Deaf Cognition examines the cognitive underpinnings of deaf individuals' learning.
Marschark and Hauser have brought together scientists from different disciplines, which rarely interact, to share their ideas and create this book.
It contributes to the science of learning by describing and testing theories that might either over or underestimate the role that audition or vision plays in learning and memory, and by shedding light on multiple pathways forlearning.
International experts in cognitive psychology, brain sciences, cognitive development, and deaf children offer a unique, integrative examination of cognition and learning, with discussions on their implications for deaf education.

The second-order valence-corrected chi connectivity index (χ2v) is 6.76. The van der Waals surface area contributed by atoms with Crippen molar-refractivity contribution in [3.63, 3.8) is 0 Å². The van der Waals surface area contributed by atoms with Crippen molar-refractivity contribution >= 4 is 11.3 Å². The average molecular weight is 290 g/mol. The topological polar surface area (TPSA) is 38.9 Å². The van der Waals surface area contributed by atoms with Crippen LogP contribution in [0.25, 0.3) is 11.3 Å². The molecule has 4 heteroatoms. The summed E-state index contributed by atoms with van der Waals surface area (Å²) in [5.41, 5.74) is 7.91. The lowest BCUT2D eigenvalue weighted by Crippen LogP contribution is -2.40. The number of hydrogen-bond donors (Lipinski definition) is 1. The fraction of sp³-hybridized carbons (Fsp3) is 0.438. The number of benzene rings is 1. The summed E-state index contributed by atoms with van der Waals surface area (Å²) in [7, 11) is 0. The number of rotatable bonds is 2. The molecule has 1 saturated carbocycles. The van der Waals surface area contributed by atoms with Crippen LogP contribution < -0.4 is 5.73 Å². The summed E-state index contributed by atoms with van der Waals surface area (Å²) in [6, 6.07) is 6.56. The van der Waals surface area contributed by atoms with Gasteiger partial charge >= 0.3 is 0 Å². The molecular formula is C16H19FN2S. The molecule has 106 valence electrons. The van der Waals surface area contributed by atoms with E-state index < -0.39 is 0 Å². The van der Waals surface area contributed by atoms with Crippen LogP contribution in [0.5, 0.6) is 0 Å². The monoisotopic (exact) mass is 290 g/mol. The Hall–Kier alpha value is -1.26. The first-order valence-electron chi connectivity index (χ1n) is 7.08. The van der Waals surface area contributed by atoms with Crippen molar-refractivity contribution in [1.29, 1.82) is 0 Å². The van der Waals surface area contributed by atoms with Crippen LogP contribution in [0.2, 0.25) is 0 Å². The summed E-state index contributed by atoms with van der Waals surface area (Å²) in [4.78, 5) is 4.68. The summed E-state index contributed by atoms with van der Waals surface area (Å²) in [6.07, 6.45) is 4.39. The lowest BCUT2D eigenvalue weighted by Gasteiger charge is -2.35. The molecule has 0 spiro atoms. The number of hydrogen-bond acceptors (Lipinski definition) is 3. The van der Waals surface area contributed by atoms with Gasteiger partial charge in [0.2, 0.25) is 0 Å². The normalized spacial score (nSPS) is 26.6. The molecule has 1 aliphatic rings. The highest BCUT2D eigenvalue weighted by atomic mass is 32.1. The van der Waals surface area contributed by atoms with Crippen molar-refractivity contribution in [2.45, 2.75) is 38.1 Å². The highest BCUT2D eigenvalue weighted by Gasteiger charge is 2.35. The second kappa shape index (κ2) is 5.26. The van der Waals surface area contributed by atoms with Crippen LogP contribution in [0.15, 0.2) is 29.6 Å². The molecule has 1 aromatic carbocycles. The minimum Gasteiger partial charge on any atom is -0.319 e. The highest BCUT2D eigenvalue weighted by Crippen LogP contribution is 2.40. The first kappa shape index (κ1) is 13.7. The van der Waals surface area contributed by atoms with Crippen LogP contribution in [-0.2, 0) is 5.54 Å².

Each chapter focuses primarily on the intersection of research incognitive psychology, developmental psychology, and deaf education.
The general theme of the book is that deaf and hearing individuals differ to some extent in early experience, brain development, cognitive functioning, memory organization, and problem solving.
Identifying similarities and differences among these domains provides new insights into potential methods for enhancing achievement in this traditionally under-performing population.